ETHERNET CABLE: COLOR-CODE STANDARDS
The information listed here is to assist Network Administrators in the color coding of Ethernet cables.
Please be aware that modifying Ethernet cables improperly may cause loss of network connectivity.
Use this information at your own risk, and insure all connectors and cables are modified in accordance with standards.
The Internet Centre and its affiliates cannot be held liable for the use of this information in whole or in part.
T-568A Straight-Through Ethernet Cable
The T-568A standard is supposed to be used in new network installations. Most off-the-shelf Ethernet cables are still of the T-568B standard; however, it makes absolutely no functional difference in which you choose.
T-568B Straight-Through Ethernet Cable
A good way of remembering how to wire a Crossover Ethernet cable is to wire one end using the T-568A standard and the other end using the T-568B standard.
Another way of remembering the color coding is to simply switch the Green set of wires in place with the Orange set of wires. Specifically, switch the solid Green (G) with the solid Orange, and switch the green/white with the orange/white.
Ethernet Cable Instructions:
Pull the cable off the reel to the desired length and cut. If you are pulling cables through holes, its easier to attach the RJ-45 plugs after the cable is pulled. The total length of wire segments between a PC and a hub or between two PC's cannot exceed 100 Meters (328 feet) for 100BASE-TX and 300 Meters for 10BASE-T.
Start on one end and strip the cable jacket off (about 1") using a stripper or a knife. Be extra careful not to nick the wires, otherwise you will need to start over.
Spread, untwist the pairs, and arrange the wires in the order of the desired cable end. Flatten the end between your thumb and forefinger. Trim the ends of the wires so they are even with one another, leaving only 1/2" in wire length. If it is longer than 1/2" it will be out-of-spec and susceptible to crosstalk. Flatten and insure there are no spaces between wires.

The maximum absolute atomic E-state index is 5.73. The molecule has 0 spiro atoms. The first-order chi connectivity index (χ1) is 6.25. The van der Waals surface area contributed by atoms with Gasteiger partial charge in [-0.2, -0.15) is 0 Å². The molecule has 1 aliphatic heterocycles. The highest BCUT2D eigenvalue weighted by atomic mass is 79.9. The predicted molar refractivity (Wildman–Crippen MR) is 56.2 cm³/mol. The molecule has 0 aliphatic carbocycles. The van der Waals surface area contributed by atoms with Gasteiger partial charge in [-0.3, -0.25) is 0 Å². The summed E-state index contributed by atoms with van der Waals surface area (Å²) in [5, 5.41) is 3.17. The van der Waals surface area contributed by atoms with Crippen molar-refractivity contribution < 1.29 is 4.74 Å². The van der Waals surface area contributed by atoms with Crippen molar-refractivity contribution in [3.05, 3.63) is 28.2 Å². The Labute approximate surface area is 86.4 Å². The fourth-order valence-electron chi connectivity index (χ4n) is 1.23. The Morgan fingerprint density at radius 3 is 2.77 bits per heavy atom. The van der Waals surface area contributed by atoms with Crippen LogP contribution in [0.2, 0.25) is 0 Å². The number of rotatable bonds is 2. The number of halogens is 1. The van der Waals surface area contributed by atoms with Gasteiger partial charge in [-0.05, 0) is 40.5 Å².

Hold the RJ-45 plug with the clip facing down or away from you. Push the wires firmly into the plug. Inspect each wire is flat even at the front of the plug. Check the order of the wires. Double check again. Check that the jacket is fitted right against the stop of the plug. Carefully hold the wire and firmly crimp the RJ-45 with the crimper.
Check the color orientation, check that the crimped connection is not about to come apart, and check to see if the wires are flat against the front of the plug. If even one of these are incorrect, you will have to start over. Test the Ethernet cable.
Ethernet Cable Tips :
A straight-thru cable has identical ends.
A crossover cable has different ends.
A straight-thru is used as a patch cord in Ethernet connections.
A crossover is used to connect two Ethernet devices without a hub or for connecting two hubs.
A crossover has one end with the Orange set of wires switched with the Green set.
Odd numbered pins are always striped, even numbered pins are always solid colored.
Looking at the RJ-45 with the clip facing away from you, Brown is always on the right, and pin 1 is on the left.
No more than 1/2" of the Ethernet cable should be untwisted otherwise it will be susceptible to crosstalk.
Do not deform, do not bend, do not stretch, do not staple, do not run parallel with power cables, and do not run Ethernet cables near noise inducing components.
By looking at a T-568A UTP Ethernet straight-thru cable and an Ethernet crossover cable with a T-568B end, we see that the TX (transmitter) pins are connected to the corresponding RX (receiver) pins, plus to plus and minus to minus.
You can also see that both the blue and brown wire pairs on pins 4, 5, 7, and 8 are not used in either standard.
What you may not realize is that, these same pins 4, 5, 7, and 8 are not used or required in 100BASE-TX as well.
So why bother using these wires, well for one thing its simply easier to make a connection with all the wires grouped together. Otherwise you'll be spending time trying to fit those tiny little wires into each of the corresponding holes in the RJ-45 connector.